Updated Sept 2017
We made several updates to this review to help keep readers informed of any recent changes to products and accessories. Edits include test results of the latest product versions and updates for car seat compatibility.
Best Overall Full-Size Stroller
BOB Revolution Flex
Great maneuverability, even off-road
Good for jogging
The BOB Revolution Flex
won our hearts and an Editors' Choice award with improved ease of use in their new version. With one of the highest overall scores and the best performance for maneuverability, it is easy to see why the Revolution impressed. This BOB is easy to push and turn with great off-road capabilities and the potential for running. It sports large pneumatic tires, adjustable tracking, and a locking swivel front wheel that keeps it moving straight no matter what it encounters. This stroller offers a variety of features and functions for baby's comfort and parent convenience, and we think many parents will be attracted to the versatility of being jog and trail worthy that they can easily overlook the larger size and weight. While it may not be the best choice for families that want something more compact, if outdoor adventures are in your future it is a great cross-over choice for the busy family.
Read Full Review: BOB Revolution
High-end with a Reasonable Price
Easy to use
Lightweight and compact
Limited convenience features
Little harder to push and turn
The UPPAbaby Cruz
is a sleek, no-nonsense product with a top score in ease of use and good scores for quality, ease of setup, and weight and folded size. While this is not the lightest option in the group, it does have a low weight of 21.1 lbs, which is about four pounds lower than the average. The Cruz has a large canopy, giant storage with a 25 lbs capacity, and easy to use seatback recline and leg rest adjustability. The Cruz lost a little ground in testing for maneuverability because it is a little larger and the four wheel design paled in comparison to the three wheel models that were easier to navigate. However, it isn't hard to push or turn and scored above average in our tests. The Cruz may not be the best bet for adventurous parents who plan to off-road with their baby or hope to jog when the baby is older, but it is great for days out in the city running errands and picnics in the park.
Read Full Review: UPPAbaby Cruz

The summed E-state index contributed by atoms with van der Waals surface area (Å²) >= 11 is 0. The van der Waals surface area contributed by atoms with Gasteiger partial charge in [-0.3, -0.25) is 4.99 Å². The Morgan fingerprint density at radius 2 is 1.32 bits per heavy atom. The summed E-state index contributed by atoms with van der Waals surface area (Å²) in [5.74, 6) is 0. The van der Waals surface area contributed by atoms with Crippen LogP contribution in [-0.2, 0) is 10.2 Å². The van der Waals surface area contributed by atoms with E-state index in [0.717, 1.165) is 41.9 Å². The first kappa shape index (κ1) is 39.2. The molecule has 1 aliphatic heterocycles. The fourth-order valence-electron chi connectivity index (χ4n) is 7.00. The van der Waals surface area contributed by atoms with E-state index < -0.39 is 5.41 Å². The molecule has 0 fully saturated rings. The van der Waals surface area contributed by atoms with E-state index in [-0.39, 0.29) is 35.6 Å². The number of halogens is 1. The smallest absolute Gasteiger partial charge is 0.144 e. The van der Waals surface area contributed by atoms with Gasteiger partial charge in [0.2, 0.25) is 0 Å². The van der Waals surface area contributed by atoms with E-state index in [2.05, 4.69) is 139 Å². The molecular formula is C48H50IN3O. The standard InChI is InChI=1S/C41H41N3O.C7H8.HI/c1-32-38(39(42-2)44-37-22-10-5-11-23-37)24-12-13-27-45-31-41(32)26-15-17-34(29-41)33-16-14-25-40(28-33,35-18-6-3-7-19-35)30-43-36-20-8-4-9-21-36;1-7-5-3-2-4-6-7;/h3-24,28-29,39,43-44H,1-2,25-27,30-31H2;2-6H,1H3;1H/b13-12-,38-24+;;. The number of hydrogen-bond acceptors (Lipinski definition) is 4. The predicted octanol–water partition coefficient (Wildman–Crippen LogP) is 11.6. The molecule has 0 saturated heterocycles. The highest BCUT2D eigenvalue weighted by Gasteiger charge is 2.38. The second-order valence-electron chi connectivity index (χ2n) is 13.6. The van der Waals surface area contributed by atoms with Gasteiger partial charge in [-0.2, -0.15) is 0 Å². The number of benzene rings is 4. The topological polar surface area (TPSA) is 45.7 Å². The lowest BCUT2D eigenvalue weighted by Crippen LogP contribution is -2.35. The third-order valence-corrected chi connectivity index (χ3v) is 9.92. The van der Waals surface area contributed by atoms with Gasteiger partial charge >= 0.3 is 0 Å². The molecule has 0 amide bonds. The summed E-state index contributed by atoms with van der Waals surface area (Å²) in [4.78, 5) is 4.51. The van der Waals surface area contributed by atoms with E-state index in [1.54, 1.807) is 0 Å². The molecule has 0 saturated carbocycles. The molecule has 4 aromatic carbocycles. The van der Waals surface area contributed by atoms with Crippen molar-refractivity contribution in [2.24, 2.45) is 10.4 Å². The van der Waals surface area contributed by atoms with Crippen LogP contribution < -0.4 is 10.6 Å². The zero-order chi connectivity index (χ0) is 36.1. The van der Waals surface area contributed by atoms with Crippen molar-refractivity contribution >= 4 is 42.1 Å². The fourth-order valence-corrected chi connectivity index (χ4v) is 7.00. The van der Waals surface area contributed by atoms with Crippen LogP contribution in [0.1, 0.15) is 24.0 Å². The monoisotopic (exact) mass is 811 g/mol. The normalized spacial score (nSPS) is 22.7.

Best Value Winner
Britax B-Agile 3
Smaller and lighter
Harder to push and turn
Harder to use
The Britax B-Agile 3
is an inexpensive stroller with a simple design and high performance. This lightweight product has a very easy fold and is small enough to fit in most trunks or carried with ease. The rubber covered handlebar feels good in the hand and is an adequate height for most parents. It scores well for ease of setup and has brakes that are easy to use. This reasonably priced option is a nice looking, good quality, simple option. This stroller also scored well in our lightweight stroller review, proving it has what it takes to do double duty as an umbrella product.
Read Full Review: Britax B-Agile 3
New Adapter Information
Britax has issued a recall for the Click & Go car seat adapters that come standard with the B-Agile 3. These adapters should be discarded and parents should contact Britax to receive a free remedy kit. New 2017 versions of the B-Agile 3 do not have the same concerns and do not fall under this recall.
Also, the majority of the B-Agile adapters are being redesigned and will not be available until sometime in 2018. For this reason, we do not recommend the B-Agile as a travel system unless you plan to use it with a Britax, Cybex, Nuna, or Maxi-Cosi infant car seat and the Britax Infant Car Seat Adapters for Cybex, Nuna, Maxi Cosi adapter.
Money Saving Full-size Stroller
Baby Jogger City Mini
Small and lightweight
Harder to use
The Baby Jogger City Mini
is a lightweight, compact option that earned high scores for maneuverability and weight and folded size, and has a very friendly price made even friendlier if you consider its ability to function as a lightweight stroller